Get Paid To Produce Hot Water – The Renewable Heat Incentive.

What is the RHI Scheme?

On 20th September 2012, Greg Barker MP, Minister of State for the Department of Energy and Climate Change, released the first consultation on the proposals for the domestic renewable heat incentive (RHI) scheme. This document can be found on the DECC website.

Just under half the energy consumed today is used for hot water and space heating but only a tiny proportion of this comes from renewable sources. In an effort to meet the UK’s ambitious carbon reduction targets, the government is proposing to subsidise heat producing renewable technologies.

Similar to the feed-in tariff, which provides the consumer with a monetary payment for every kWh of electricity produced, the RHI scheme pays the individual for every kWh of hot water they produce.

Who is Eligible for the RHI scheme?

There are 3 key eligibility requirements for the RHI scheme.

1. Types of Green Technology – Under the current consultation, only 4 technologies are currently included (although others are under consideration):

2. Date of Installation – To be eligible for the payment, the technology has to have been installed after 15th July 2009 and needs to be MCS certified.

3. Green Deal Energy Efficiency – Homeowners will also have needed to install all of the energy efficiency measures which got ‘green ticks’ on the green deal assessment. Insulation is by far the most cost effective efficiency measure to install in the home, since it dramatically lowers the amount of energy required to heat it.

Tariff Details

The proposed payment terms for the RHI is 7 years, which is designed to pay for 20 years of heat generation and takes into account the additional capital cost of the renewable heat installation (over and above replacing a like-for-like fossil fuel equivalent). In addition, the tariff is also designed to provide a level of compensation for the installation of the renewable technology (such as additional building costs). And finally, it also provides some reimbursement for the 7.5% cost of financing a loan to pay for the initial installation.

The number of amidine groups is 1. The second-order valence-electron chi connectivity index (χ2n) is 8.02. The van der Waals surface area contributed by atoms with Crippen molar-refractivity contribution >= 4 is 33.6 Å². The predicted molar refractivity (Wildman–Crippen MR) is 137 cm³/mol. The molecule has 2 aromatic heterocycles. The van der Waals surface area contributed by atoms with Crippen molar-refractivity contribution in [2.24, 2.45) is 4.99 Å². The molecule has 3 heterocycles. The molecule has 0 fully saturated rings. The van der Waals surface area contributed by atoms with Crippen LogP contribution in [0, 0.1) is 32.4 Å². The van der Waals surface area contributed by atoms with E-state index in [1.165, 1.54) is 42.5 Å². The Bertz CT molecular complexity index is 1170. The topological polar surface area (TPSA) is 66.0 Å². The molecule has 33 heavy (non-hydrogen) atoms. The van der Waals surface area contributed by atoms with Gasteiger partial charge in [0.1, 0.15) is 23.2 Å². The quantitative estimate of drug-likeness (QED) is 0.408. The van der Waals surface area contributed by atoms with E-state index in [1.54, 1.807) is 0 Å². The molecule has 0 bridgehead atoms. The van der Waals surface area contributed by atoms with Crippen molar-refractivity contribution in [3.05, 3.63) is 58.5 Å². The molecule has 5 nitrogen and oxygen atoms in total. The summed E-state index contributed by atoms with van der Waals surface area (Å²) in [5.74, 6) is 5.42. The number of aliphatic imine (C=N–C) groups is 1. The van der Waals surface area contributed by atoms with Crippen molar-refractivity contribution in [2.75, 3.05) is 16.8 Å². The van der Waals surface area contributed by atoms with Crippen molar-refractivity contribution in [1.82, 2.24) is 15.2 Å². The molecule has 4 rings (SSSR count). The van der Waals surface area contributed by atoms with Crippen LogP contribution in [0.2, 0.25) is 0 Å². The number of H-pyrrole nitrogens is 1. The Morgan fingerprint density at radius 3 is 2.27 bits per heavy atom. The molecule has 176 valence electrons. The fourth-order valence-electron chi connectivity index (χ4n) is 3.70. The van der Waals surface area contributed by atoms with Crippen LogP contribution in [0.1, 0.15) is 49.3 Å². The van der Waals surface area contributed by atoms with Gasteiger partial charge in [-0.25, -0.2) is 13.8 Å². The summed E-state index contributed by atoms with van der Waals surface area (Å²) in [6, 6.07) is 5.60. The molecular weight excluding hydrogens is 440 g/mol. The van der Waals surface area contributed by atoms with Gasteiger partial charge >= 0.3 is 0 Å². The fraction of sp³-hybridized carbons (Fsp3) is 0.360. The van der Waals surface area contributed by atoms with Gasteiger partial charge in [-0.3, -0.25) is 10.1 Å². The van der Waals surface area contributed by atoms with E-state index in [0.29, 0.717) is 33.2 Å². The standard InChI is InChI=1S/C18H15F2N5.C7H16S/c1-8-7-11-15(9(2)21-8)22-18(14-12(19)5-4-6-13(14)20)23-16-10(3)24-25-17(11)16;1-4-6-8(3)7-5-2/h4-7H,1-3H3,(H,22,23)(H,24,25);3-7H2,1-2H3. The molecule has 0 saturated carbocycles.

Almost guaranteed to change as the result during the Consultation, these are the current details of the tariff due for each of the 4 technologies:

Biomass                                            5.2 – 8.7p / kWh

Air Source Heat Pump                      6.9 – 11.5p / kWh

Ground Source Heat Pump             12.5 – 17.3p / kWh

Solar Thermal                                   17.3p / kWh

The differences in subsidy payments between the technologies take into account factors like differing energy efficiencies, upfront technology costs and the technology lifetimes.

Final Thoughts on the Initial Consultation

Overall, we think the government have got the initial consultation about right. And we are delighted that Greg Barker and his team recognise that going green is not simply about sourcing electricity from emission free-technologies.

Paul Thompson, the Head of Policy at the Renewable Energy Association said ‘Renewable heat is the sleeping giant of UK renewable energy policy’ and with heat accounting for almost 40% of the UK’s energy usage, you can see why. If we were to source all of our heat from renewables, it would really help the UK stick to its 2020 carbon emission reduction targets.

It is a shame that some techs have missed the cut and have been excluded from the scheme (CHP boilers for example), since this would have dramatically boosted uptake and therefore energy savings.

For more information on the initial consultation please visit this link, which will direct you to the DECC website, where you can read the document in full.

If you have any queries please don’t hesitate to get in touch at

Have a great weekend!